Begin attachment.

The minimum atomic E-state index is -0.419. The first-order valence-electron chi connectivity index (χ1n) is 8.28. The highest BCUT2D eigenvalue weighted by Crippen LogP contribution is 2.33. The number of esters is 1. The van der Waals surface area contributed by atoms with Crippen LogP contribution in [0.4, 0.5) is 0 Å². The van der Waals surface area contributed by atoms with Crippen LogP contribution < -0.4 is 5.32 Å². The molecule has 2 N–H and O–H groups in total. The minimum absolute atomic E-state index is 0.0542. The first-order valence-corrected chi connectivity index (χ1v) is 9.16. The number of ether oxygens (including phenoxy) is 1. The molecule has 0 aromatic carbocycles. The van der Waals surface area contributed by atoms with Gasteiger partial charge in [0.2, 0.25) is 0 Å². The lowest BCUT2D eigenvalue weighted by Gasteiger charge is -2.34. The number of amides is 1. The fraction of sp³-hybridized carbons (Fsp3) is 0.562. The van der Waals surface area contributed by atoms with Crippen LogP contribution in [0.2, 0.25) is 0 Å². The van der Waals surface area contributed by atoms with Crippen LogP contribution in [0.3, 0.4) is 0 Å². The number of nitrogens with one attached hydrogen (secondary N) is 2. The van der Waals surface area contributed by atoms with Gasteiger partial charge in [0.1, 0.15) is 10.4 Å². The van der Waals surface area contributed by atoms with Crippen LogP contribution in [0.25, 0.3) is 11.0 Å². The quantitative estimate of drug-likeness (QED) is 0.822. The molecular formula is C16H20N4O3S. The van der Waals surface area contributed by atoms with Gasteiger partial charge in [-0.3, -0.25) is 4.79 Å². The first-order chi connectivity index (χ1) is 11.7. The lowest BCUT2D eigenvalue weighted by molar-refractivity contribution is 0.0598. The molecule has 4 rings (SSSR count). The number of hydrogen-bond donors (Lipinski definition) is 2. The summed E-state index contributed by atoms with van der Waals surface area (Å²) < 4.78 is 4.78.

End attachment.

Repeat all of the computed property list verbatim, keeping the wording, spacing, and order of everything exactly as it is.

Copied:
The minimum atomic E-state index is -0.419. The first-order valence-electron chi connectivity index (χ1n) is 8.28. The highest BCUT2D eigenvalue weighted by Crippen LogP contribution is 2.33. The number of esters is 1. The van der Waals surface area contributed by atoms with Crippen LogP contribution in [0.4, 0.5) is 0 Å². The van der Waals surface area contributed by atoms with Crippen LogP contribution < -0.4 is 5.32 Å². The molecule has 2 N–H and O–H groups in total. The minimum absolute atomic E-state index is 0.0542. The first-order valence-corrected chi connectivity index (χ1v) is 9.16. The number of ether oxygens (including phenoxy) is 1. The molecule has 0 aromatic carbocycles. The van der Waals surface area contributed by atoms with Gasteiger partial charge in [0.2, 0.25) is 0 Å². The lowest BCUT2D eigenvalue weighted by Gasteiger charge is -2.34. The number of amides is 1. The fraction of sp³-hybridized carbons (Fsp3) is 0.562. The van der Waals surface area contributed by atoms with Crippen LogP contribution in [0.2, 0.25) is 0 Å². The van der Waals surface area contributed by atoms with Crippen LogP contribution in [0.3, 0.4) is 0 Å². The number of nitrogens with one attached hydrogen (secondary N) is 2. The van der Waals surface area contributed by atoms with Gasteiger partial charge in [0.1, 0.15) is 10.4 Å². The van der Waals surface area contributed by atoms with Crippen LogP contribution in [0.25, 0.3) is 11.0 Å². The quantitative estimate of drug-likeness (QED) is 0.822. The molecular formula is C16H20N4O3S. The van der Waals surface area contributed by atoms with Gasteiger partial charge in [-0.3, -0.25) is 4.79 Å². The first-order chi connectivity index (χ1) is 11.7. The lowest BCUT2D eigenvalue weighted by molar-refractivity contribution is 0.0598. The molecule has 4 rings (SSSR count). The number of hydrogen-bond donors (Lipinski definition) is 2. The summed E-state index contributed by atoms with van der Waals surface area (Å²) < 4.78 is 4.78.